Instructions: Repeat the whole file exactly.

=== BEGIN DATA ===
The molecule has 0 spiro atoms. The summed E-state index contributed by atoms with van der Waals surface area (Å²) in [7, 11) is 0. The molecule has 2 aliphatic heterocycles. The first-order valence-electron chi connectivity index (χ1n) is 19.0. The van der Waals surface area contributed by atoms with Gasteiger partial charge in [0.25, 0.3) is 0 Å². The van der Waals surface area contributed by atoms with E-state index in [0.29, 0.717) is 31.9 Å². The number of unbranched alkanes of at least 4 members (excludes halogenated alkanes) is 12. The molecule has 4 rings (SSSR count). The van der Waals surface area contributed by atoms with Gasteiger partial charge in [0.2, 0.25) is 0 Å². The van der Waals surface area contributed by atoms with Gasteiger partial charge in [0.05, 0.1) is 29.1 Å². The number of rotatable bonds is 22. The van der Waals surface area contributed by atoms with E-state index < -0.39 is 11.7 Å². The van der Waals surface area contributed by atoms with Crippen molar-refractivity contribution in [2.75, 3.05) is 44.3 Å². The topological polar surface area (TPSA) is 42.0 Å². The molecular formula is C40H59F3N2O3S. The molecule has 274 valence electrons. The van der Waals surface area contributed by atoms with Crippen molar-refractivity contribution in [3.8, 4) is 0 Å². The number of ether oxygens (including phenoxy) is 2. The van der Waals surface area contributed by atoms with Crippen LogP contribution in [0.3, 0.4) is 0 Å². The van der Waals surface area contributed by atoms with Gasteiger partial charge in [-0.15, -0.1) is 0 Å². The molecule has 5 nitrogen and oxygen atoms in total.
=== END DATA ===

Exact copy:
The molecule has 0 spiro atoms. The summed E-state index contributed by atoms with van der Waals surface area (Å²) in [7, 11) is 0. The molecule has 2 aliphatic heterocycles. The first-order valence-electron chi connectivity index (χ1n) is 19.0. The van der Waals surface area contributed by atoms with Gasteiger partial charge in [0.25, 0.3) is 0 Å². The van der Waals surface area contributed by atoms with E-state index in [0.29, 0.717) is 31.9 Å². The number of unbranched alkanes of at least 4 members (excludes halogenated alkanes) is 12. The molecule has 4 rings (SSSR count). The van der Waals surface area contributed by atoms with Gasteiger partial charge in [0.2, 0.25) is 0 Å². The van der Waals surface area contributed by atoms with Gasteiger partial charge in [0.05, 0.1) is 29.1 Å². The number of rotatable bonds is 22. The van der Waals surface area contributed by atoms with E-state index < -0.39 is 11.7 Å². The van der Waals surface area contributed by atoms with Crippen molar-refractivity contribution in [2.75, 3.05) is 44.3 Å². The topological polar surface area (TPSA) is 42.0 Å². The molecular formula is C40H59F3N2O3S. The molecule has 274 valence electrons. The van der Waals surface area contributed by atoms with Crippen molar-refractivity contribution in [3.8, 4) is 0 Å². The number of ether oxygens (including phenoxy) is 2. The van der Waals surface area contributed by atoms with Crippen LogP contribution in [0.3, 0.4) is 0 Å². The van der Waals surface area contributed by atoms with Gasteiger partial charge in [-0.15, -0.1) is 0 Å². The molecule has 5 nitrogen and oxygen atoms in total.